Cover image for Mobtown
Kelly, Jack, 1949-
Personal Author:
First edition.
Publication Information:
New York : Hyperion, [2002]

Physical Description:
271 pages ; 25 cm
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This new page-turner from the author of Line of Sight is packed with great writing, complex characters, a shocker of an ending, and a dose of pure attitude.

Writing with the deft skill of Elmore Leonard and James Ellroy, but adding a hip, noirish twist all his own, Jack Kelly packs a punch in this new novel set in the deceptively quiet neighborhoods of 1950s Rochester, New York. Ike Van Savages latest case starts out simply enough: a threatening husband and a beleaguered wife. But before he knows it, hes pulled into a serpentine mystery that involves the towns most notorious gangster, a dead heiress, and one too many "accidents." Mobtown seethes with undercurrents of passion, drips with moody detail, and brims over with proof that Jack Kelly deserves an honored place among writers of suspense and detective fiction.

Reviews 3

Booklist Review

Kelly has fun with the old-fashioned private-eye story, giving his ex-cop turned down-at-heels gumshoe a rollickingly tough city (Rochester, N.Y.), a nostalgic time slot (the fifties), and the kind of office life where a beautiful woman with a smoky voice ("It was a voice that knew things") sits on his desk, crosses her million-dollar legs, and tells him she's in trouble, big trouble. Reading Kelly is like listening to Garrison Keillor's "Guy Noir" escapades but with some real excitement to chase down the laughs. Ike Van Savage's latest client, the blond with the nonstop legs and problems, charges that her husband is trying to kill her--just like he iced her two predecessors in the marital bed. The investigation leads to Rochester's Mafia kingpin. Kelly deepens the character of his private eye by making him divorced (of course) but deeply involved with his 10-year-old daughter. Nice spin. --Connie Fletcher

Publisher's Weekly Review

Set in 1959 Rochester, N.Y., this excursion into noir from the author of Line of Sight owes much to Dashiell Hammett and Raymond Chandler, though it captures little of their panache. As divorced ex-cop-turned-PI Dwight "Ike" Van Savage (an attempt to evoke both Eisenhower and Doc Savage?) trails philandering Eddie Gill, a husband and father of four involved with a 16-year-old girl, Ike's thoughts turn to his own 10-year-old daughter: "I didn't want to think of her growing up in a world of Eddie Gills." True to the classic tradition, Ike's soon in over his head: a young woman named Sandy Mink turns up in the morgue with her throat cut; Gill is the prime suspect because Sandy knew he was running guns for local mafioso Joe Petrone. But that's just the beginning. Many dead bodies later, Ike confronts the killer in a pyrotechnic finish, yet the mystery itself, with all its attendant twists and sanguinary episodes, doesn't satisfy as it should. An unwelcome sense of vu hangs over the proceedings, while the period details, despite numerous, desultory topical references (What My Line?, The Seven Year Itch, the Patterson-Johansson heavyweight fight, George "Superman" Reeves's suicide), fail to convince. In addition, the plot is so diffuse that things occasionally come unglued, and decent tough-guy Ike remains no more than a crude sketch. Kelly's medium-boiled style has been likened to James M. Cain's hard-hitting prose, but it's clear, based on this outing, that he's not yet in that league. (Jan. 9) Forecast: With plugs from such big names as Donald Westlake, Joe Gores and George P. Pelecanos, as well as the movie release late in 2001 of Protection, for which Kelly wrote the screenplay from an earlier novel, Mobtown may well garner plenty of publicity and sales. (c) Copyright PWxyz, LLC. All rights reserved

Library Journal Review

Here, Kelly (Line of Sight) manages once more to breathe new and wonderfully sleazy life into the hard-boiled mystery format. The year is the politically incorrect 1959, and the unlikely place is Rochester, NY. Private detective Ike Van Savage's business is booming. He's on a domestic case, shadowing a married man who's squiring a 16-year-old around town, and following a prominent mobster whose wife reports that he is trying to kill her. Before Ike can make much progress on either case, he is fired by both of his employers. Still, the aftermath of the investigations that he had only just begun manages to be explosive enough to blow away (both literally and figuratively) the facade of easy respectability behind which Rochester has retired. While the book doesn't break any new ground, its mastery of the hard-boiled mix of marshmallow heart and existential angst is exact, right down to similes that stand out "like a bride in a slaughterhouse." Recommended wherever the genre is in demand; fans won't be disappointed. Bob Lunn, Kansas City P.L., MO (c) Copyright 2010. Library Journals LLC, a wholly owned subsidiary of Media Source, Inc. No redistribution permitted.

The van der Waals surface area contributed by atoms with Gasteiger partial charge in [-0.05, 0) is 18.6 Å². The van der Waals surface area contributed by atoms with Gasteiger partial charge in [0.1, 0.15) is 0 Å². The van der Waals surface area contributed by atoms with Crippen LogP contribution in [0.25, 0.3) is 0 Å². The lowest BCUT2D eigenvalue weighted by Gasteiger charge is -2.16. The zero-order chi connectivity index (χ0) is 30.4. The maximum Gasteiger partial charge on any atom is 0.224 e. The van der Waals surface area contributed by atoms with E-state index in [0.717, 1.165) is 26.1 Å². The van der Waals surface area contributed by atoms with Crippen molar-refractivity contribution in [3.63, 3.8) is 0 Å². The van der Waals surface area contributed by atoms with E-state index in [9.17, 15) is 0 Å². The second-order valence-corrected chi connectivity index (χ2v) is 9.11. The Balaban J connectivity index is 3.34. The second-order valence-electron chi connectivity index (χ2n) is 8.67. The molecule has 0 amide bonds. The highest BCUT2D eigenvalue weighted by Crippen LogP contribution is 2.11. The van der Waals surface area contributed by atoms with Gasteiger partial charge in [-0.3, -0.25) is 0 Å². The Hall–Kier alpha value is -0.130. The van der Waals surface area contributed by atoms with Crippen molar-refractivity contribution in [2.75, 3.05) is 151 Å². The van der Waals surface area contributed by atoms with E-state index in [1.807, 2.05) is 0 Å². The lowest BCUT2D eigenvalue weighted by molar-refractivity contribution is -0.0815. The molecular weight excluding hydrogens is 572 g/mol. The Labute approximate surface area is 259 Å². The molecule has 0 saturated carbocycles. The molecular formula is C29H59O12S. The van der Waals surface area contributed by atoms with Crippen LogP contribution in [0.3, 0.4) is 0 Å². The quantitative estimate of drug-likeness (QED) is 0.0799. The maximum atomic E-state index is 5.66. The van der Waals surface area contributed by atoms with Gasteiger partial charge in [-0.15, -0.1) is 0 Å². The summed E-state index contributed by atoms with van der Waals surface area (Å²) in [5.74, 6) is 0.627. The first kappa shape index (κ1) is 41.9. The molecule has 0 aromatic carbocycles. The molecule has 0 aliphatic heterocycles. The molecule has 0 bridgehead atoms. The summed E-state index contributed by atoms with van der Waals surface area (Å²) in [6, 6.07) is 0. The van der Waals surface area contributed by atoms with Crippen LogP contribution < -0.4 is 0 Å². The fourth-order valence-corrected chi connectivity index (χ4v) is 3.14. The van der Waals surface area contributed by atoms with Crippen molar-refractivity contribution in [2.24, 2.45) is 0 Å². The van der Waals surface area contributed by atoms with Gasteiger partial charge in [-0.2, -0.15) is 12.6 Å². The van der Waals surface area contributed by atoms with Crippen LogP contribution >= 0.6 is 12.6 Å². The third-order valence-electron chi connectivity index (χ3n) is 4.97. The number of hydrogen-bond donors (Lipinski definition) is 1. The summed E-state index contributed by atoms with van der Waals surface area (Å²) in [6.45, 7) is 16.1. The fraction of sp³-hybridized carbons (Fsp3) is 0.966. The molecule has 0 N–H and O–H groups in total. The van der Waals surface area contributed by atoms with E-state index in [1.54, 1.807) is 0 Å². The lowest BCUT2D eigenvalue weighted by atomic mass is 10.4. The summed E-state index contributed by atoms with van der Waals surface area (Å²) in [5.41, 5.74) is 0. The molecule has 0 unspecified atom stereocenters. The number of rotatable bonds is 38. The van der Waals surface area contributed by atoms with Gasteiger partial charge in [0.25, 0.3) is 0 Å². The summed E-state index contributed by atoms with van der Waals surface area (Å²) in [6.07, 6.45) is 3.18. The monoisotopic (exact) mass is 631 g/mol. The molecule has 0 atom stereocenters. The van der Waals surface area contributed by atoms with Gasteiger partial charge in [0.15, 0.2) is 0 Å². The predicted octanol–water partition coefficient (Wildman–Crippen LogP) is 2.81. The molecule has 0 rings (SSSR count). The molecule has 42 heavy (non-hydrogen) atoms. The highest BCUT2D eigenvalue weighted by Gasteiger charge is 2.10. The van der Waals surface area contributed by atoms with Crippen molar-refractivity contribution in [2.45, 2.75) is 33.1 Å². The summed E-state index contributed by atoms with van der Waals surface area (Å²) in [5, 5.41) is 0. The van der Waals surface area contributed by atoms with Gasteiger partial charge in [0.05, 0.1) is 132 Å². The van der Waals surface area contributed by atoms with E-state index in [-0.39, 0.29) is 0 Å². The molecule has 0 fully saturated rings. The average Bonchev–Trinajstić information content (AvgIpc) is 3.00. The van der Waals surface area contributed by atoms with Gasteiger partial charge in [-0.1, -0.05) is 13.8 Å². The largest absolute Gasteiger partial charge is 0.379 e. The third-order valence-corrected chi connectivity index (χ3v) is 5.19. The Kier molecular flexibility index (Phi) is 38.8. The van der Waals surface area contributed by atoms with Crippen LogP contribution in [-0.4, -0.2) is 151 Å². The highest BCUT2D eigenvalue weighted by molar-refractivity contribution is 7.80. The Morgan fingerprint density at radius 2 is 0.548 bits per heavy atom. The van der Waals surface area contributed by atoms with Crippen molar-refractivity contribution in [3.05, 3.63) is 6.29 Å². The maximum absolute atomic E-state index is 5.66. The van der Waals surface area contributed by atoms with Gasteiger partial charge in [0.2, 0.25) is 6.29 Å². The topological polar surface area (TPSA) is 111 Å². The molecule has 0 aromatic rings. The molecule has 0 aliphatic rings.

Chapter One WEDNESDAY YOU DON'T JUDGE IN this business. You judge, you climb aboard the emotional roller coaster. It takes you up and down and around and around and leaves you off right where you started.     You don't judge, you don't get distracted. Your attention wanders for two seconds, your man slips, you spend the next five hours staring at an empty rabbit hole.     Trouble was, I did judge. I was following a guy, a matrimonial job, Eddie Gill, thirty-seven, four kids, squiring a sixteen-year-old to an after-hours joint and then to a five-dollar motel on the truck route.     Now, if he'da been thirty-two and she was eighteen and it was only two kids and he took her someplace nice, I might have said what the hell. I was thirty-two myself and divorced. Who was I to talk?     But I had a daughter who was going to be ten, and I didn't want to think of her growing up in a world of Eddie Gills. Plus, I had listened to the wife's side of it, and just the suspicion was giving a good woman a lot of pain.     So, okay, I judged the guy.     God, it was hot. That summer, '59, was a scorcher. The county had opened Durand Beach for night swimming. Driving past, I could see the glow of the big floodlights groping the black enamel of Lake Ontario, whole families of ghosts wading in the tepid water.     All the hot dog stands and frozen custard joints along the shore were mobbed. Beach resorts were crowded from Hamlin all the way out to Sodus. About midnight, Earl Clear and I, using a leapfrog tail, had followed our subject's car to a stand he owned that said EDDIE GILL'S TEXAS HOTS and GROUND ROUND in big letters. He wasn't hard to stick to. He drove a new apple-green Edsel, with that grille that looked like an Olds sucking a lemon, the square rear end, and the chrome in all the wrong places.     I parked across the street and watched the carhops running around in their short flounced skirts. Gill was a heavy, wheezy man who couldn't keep his shirttails tucked in. His elaborate comb job failed to cover his bald dome. He spent some time crabbing at the counterman and chewing out the cook. Then he sat down to count the night's receipts.     He doused the lights on the sign and the staff went home, all except one of the waitresses. She slipped into the ladies' and came out wearing a party dress tight enough to show the world she had more body than she knew what to do with. She was coltish, long in the thigh, unsteady on her high heels, a kid auditioning for adulthood. While he locked up, she laid one hand on her belly and pirouetted, anticipating a dance. Gill caught her from behind and ground his hips against her slim backside.     She held on to his arm as they walked to his car. I propped the telephoto lens on my dash and got them passing under the streetlight.     Earl and I followed them to a Polynesian restaurant on Clover, one of those places with tiki lamps and bead curtains. Gill gave no sign he suspected a tail.     They were inside just long enough to polish off a couple of mai tais and a plate of sweet and sour. Next stop was the Tic Tac Club on Winton Road. I was surprised--the Tic Tac seemed a little classy for a guy like Gill. It was a place that catered to high rollers, moneyed playboys, and politicians on the make. It was done up like a Roman circus, with plaster statues of satyrs peeing into goldfish ponds and a twelve-foot-high Bacchus covered in pigeon droppings.     I steered into the parking area of the shopping strip opposite.     "His mind's on her," I told Earl when he pulled alongside. "You might as well turn in." Earl's older than me and he needs his rest.     "Why not bust his ass? That kid's jail bait."     "If I still had a badge, maybe."     "What badge? Need a badge to kick a guy's teeth in?"     He was right and we both knew it, but I said, "Client's paying me cash. I watch, I report. I look, I don't judge."     "You're the boss," he said. He palmed his suicide knob and disappeared.     My eyes fell into a sentry rhythm. You can't stare, you can't look away. I checked a woman waiting for her clothes to spin in a late-night launderette in the strip, her legs crossed, I looked back to the club. I watched a green-and-blue parrot gnawing its perch in the window of a pet store, I looked at the stars piercing the hot haze. Near the entrance opposite, Michelangelo's David was glancing at the sky himself and looking like he'd give a week's pay for a fig leaf.     I checked the dashboard dock. I saw two women emerge from the Tic Tac, laughing as they lit cigarettes, the guy with them a dead ringer for John Cameron Swayze. I noticed the woman in the laundry holding up a black brassiere, I switched back to the club. A box of Tide, a nervous hamster, a gum wrapper in the gutter.     The gaudy Edsel was parked right across from me. I guess Gill was the type of guy they'd intended it for, a loser who wanted to show off on the cheap.     When my party came out, she was having trouble walking and he was doing things you don't do to a girl in public. I snapped some more photos. This was a private eye's meat and potatoes.     I know in the books the detective sneers at matrimonial work. In real life, it's your meal ticket. Mix up sex, love, hate, jealousy, and suspicion, throw in some fear--it's a stew that brings them in the door eager to pay hard cash for a scrap of certainty.     He tumbled her into his car, thumbed his shirt under his waistband, and drove to a long brick building with MOTEL in lipstick-red neon. He already had a key to room number 6. I waited in the parking lot of a used car dealer across the road.     I hadn't been sleeping well. Was there a time when I did sleep well? Those hot summer nights I spent a lot of hours lying alone on damp sheets and wondering what it all added up to. As soon as I turned off my engine, a wave of fatigue washed over me.     I poured a last swallow of iced coffee into the plastic cup of my Thermos and shook out two tiny pills from a brown glass vial. I put them on my tongue and washed them down.     I'd picked up the Benzedrine habit in the army. Bennies were your friend when you needed to stay awake, or needed to goose your morale, or needed to keep the darkness at bay. They put a knife edge on your mind, at least for a little while. Later was a different story, but behind a couple of bennies, later was beside the point.     The metallic taste filled my mouth. I gritted my teeth as time turned into a polished rail and my thoughts began to accelerate, steel on steel.     I found myself thinking about Korea, nights in Asia, guys I had known over there who were missing every one of these moments that would have been their lives. And for what?     One of those high-pitched voices that whispers in your ear said, You know for what, Ike. For a trip to the end of night. For a vision of something wild. See the world, they said. Well, you saw the world.     For some reason, I remembered reading about the first white man to reach western New York, a Frenchman named Étienne Brûlé. Got this far and heard the drums and went native. The story was he'd had a falling out with the Hurons. They killed him. I don't know if they cooked him, but they ate him.     I steered my thoughts to Gloria, to her dimples, her birthday coming up in a couple of days. Ten already. She had told me she would be a teenager because it was two digits. Jesus.     I thought about a girl I had known during school, before Eileen, and wondered what had happened to her. I even thought about Eileen for a little while, imagined ways I could have kept my marriage from going down the drain.     You think a lot of things, waiting. I turned on the radio low. I was glad to hear the DJ on WHAM playing Billie Holiday. That station, it was usually Perry Como, the human tranquilizer.     Billie sang "Travelin' Light" and, right after, "What a Little Moonlight Can Do." Oo, oo, oo. It was a voice with the surface stripped away, all heart. The voice of somebody who's way out in front of the parade.     Then the announcer said the music was a tribute. Billie Holiday had passed away. Dead at forty-four. It didn't seem possible.     I thought about a lot of things that night. And for a time, I didn't think, just listened to the crickets as they crinkled the air, just watched a lazy orange slice of moon float down behind the saw-toothed roof of a factory building.     Somebody once said it's not the places you go, it's the odd hours you keep--a church up the street in the early morning fog can be as magical as Notre Dame in Paris. That was another thought that wandered through my mind as I watched the air go pearly over the motel and then watched the sign begin to leach pink into the eastern sky.     When they came out, the girl was gripping her elbows and walking with her head down. Gill held his hand on her neck and steered her toward his car. I should have taken him apart. He'd just stolen her innocence, which was probably all she had that was worth half a damn.     I followed them across town to a rundown section off West Main. He let her out on Cicero Street and drove away.     I was the only one who watched her mount the sagging porch steps of a disheveled two-family house. She walked slowly, as if she were climbing into a bleak future. Chapter Two I DROVE TO MY apartment on Oxford Street and took the shower that would have to stand in for a night's sleep. I turned the water to cold and stayed under the needles until I felt relaxed and my breathing slowed to normal. I put on a clean light-blue shirt, a smoke-colored summer-weight suit, and a narrow-brimmed fedora.     Down at the stainless-steel Empire I ordered two poached on buttered rye toast, a small T-bone, home fries, and a broiled grapefruit. I put away three cups of coffee and two Luckies, enjoying that feeling you get, when you've been awake all night, that you're a step ahead of the suckers who are just getting up.     The traffic in Rochester had been getting bad the last few years. Everybody had a car. The city was busy dumping federal money into six-lane bypasses that would solve the problem. For now, we were stuck with congestion that ground to a standstill nearly every rush hour.     Newsboys hawked papers to drivers locked in the jam. I bought one and glanced at it as we inched along. I read about how Eisenhower wasn't going to let the steelworkers push him around. I was (Continues...) Excerpted from MOBTOWN by Jack Kelly. Copyright © 2002 by Jack Kelly. Excerpted by permission. All rights reserved. No part of this excerpt may be reproduced or reprinted without permission in writing from the publisher.